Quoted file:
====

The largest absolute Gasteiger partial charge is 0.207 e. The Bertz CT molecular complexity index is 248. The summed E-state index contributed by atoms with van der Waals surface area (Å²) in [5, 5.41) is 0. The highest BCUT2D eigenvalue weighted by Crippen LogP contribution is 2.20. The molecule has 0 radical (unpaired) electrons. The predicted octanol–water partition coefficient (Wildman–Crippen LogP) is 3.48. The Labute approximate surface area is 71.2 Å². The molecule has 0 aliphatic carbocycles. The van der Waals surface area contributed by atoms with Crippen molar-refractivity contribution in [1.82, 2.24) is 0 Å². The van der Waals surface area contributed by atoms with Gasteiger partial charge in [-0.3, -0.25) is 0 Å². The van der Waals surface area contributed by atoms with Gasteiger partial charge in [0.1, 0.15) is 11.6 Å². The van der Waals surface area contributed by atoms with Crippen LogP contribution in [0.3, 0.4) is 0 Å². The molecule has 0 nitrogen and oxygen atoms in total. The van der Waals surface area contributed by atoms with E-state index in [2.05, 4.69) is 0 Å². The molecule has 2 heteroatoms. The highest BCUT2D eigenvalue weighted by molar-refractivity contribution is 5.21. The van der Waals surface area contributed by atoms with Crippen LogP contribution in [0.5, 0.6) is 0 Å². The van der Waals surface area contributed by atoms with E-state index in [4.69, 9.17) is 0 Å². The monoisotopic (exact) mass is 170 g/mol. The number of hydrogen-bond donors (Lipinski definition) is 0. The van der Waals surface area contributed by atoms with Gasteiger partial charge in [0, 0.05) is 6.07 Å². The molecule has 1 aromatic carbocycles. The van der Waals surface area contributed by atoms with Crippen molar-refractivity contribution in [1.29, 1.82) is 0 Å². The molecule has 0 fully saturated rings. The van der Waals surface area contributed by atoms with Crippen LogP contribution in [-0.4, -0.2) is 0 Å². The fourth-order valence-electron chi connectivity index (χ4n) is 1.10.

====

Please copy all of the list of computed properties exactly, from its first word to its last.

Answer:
The largest absolute Gasteiger partial charge is 0.207 e. The Bertz CT molecular complexity index is 248. The summed E-state index contributed by atoms with van der Waals surface area (Å²) in [5, 5.41) is 0. The highest BCUT2D eigenvalue weighted by Crippen LogP contribution is 2.20. The molecule has 0 radical (unpaired) electrons. The predicted octanol–water partition coefficient (Wildman–Crippen LogP) is 3.48. The Labute approximate surface area is 71.2 Å². The molecule has 0 aliphatic carbocycles. The van der Waals surface area contributed by atoms with Crippen molar-refractivity contribution in [1.82, 2.24) is 0 Å². The van der Waals surface area contributed by atoms with Gasteiger partial charge in [-0.3, -0.25) is 0 Å². The van der Waals surface area contributed by atoms with Gasteiger partial charge in [0.1, 0.15) is 11.6 Å². The van der Waals surface area contributed by atoms with Crippen LogP contribution in [0.3, 0.4) is 0 Å². The molecule has 0 nitrogen and oxygen atoms in total. The van der Waals surface area contributed by atoms with E-state index in [2.05, 4.69) is 0 Å². The molecule has 2 heteroatoms. The highest BCUT2D eigenvalue weighted by molar-refractivity contribution is 5.21. The van der Waals surface area contributed by atoms with Crippen LogP contribution in [0.5, 0.6) is 0 Å². The van der Waals surface area contributed by atoms with E-state index in [4.69, 9.17) is 0 Å². The monoisotopic (exact) mass is 170 g/mol. The number of hydrogen-bond donors (Lipinski definition) is 0. The van der Waals surface area contributed by atoms with Gasteiger partial charge in [0, 0.05) is 6.07 Å². The molecule has 1 aromatic carbocycles. The van der Waals surface area contributed by atoms with Crippen molar-refractivity contribution in [1.29, 1.82) is 0 Å². The molecule has 0 fully saturated rings. The van der Waals surface area contributed by atoms with Crippen LogP contribution in [-0.4, -0.2) is 0 Å². The fourth-order valence-electron chi connectivity index (χ4n) is 1.10.